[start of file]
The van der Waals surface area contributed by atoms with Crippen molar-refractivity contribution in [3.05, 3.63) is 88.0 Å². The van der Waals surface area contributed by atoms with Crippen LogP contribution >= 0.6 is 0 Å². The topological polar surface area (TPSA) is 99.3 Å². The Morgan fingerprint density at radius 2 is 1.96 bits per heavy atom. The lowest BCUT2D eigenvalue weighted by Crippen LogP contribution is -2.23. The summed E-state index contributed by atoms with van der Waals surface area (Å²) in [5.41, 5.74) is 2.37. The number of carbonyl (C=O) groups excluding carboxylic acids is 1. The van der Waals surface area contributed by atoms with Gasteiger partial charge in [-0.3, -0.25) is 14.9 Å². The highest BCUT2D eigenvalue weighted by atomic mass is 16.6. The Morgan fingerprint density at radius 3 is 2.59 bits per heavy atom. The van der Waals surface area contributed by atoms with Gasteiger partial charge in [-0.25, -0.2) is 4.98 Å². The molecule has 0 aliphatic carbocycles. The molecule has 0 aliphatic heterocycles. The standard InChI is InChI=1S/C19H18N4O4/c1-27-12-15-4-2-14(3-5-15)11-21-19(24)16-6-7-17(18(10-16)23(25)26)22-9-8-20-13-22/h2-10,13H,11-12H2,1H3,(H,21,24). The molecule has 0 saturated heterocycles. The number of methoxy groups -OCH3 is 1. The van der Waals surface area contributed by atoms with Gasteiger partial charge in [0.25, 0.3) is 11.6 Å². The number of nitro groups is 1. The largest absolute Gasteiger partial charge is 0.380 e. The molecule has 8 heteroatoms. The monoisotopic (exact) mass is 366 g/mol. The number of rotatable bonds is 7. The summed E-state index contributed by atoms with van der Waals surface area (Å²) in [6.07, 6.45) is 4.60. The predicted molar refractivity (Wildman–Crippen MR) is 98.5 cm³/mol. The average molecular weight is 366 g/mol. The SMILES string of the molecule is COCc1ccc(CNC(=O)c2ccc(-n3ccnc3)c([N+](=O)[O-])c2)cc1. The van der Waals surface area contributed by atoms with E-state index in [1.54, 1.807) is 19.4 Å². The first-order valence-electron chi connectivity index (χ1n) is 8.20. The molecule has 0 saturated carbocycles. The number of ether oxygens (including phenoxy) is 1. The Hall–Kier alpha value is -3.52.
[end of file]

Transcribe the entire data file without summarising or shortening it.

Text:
The van der Waals surface area contributed by atoms with Crippen molar-refractivity contribution in [3.05, 3.63) is 88.0 Å². The van der Waals surface area contributed by atoms with Crippen LogP contribution >= 0.6 is 0 Å². The topological polar surface area (TPSA) is 99.3 Å². The Morgan fingerprint density at radius 2 is 1.96 bits per heavy atom. The lowest BCUT2D eigenvalue weighted by Crippen LogP contribution is -2.23. The summed E-state index contributed by atoms with van der Waals surface area (Å²) in [5.41, 5.74) is 2.37. The number of carbonyl (C=O) groups excluding carboxylic acids is 1. The van der Waals surface area contributed by atoms with Gasteiger partial charge in [-0.3, -0.25) is 14.9 Å². The highest BCUT2D eigenvalue weighted by atomic mass is 16.6. The Morgan fingerprint density at radius 3 is 2.59 bits per heavy atom. The van der Waals surface area contributed by atoms with Gasteiger partial charge in [-0.25, -0.2) is 4.98 Å². The molecule has 0 aliphatic carbocycles. The molecule has 0 aliphatic heterocycles. The standard InChI is InChI=1S/C19H18N4O4/c1-27-12-15-4-2-14(3-5-15)11-21-19(24)16-6-7-17(18(10-16)23(25)26)22-9-8-20-13-22/h2-10,13H,11-12H2,1H3,(H,21,24). The molecule has 0 saturated heterocycles. The number of methoxy groups -OCH3 is 1. The van der Waals surface area contributed by atoms with Gasteiger partial charge in [0.25, 0.3) is 11.6 Å². The number of nitro groups is 1. The largest absolute Gasteiger partial charge is 0.380 e. The molecule has 8 heteroatoms. The monoisotopic (exact) mass is 366 g/mol. The number of rotatable bonds is 7. The summed E-state index contributed by atoms with van der Waals surface area (Å²) in [6.07, 6.45) is 4.60. The predicted molar refractivity (Wildman–Crippen MR) is 98.5 cm³/mol. The average molecular weight is 366 g/mol. The SMILES string of the molecule is COCc1ccc(CNC(=O)c2ccc(-n3ccnc3)c([N+](=O)[O-])c2)cc1. The van der Waals surface area contributed by atoms with E-state index in [1.54, 1.807) is 19.4 Å². The first-order valence-electron chi connectivity index (χ1n) is 8.20. The molecule has 0 saturated carbocycles. The number of ether oxygens (including phenoxy) is 1. The Hall–Kier alpha value is -3.52.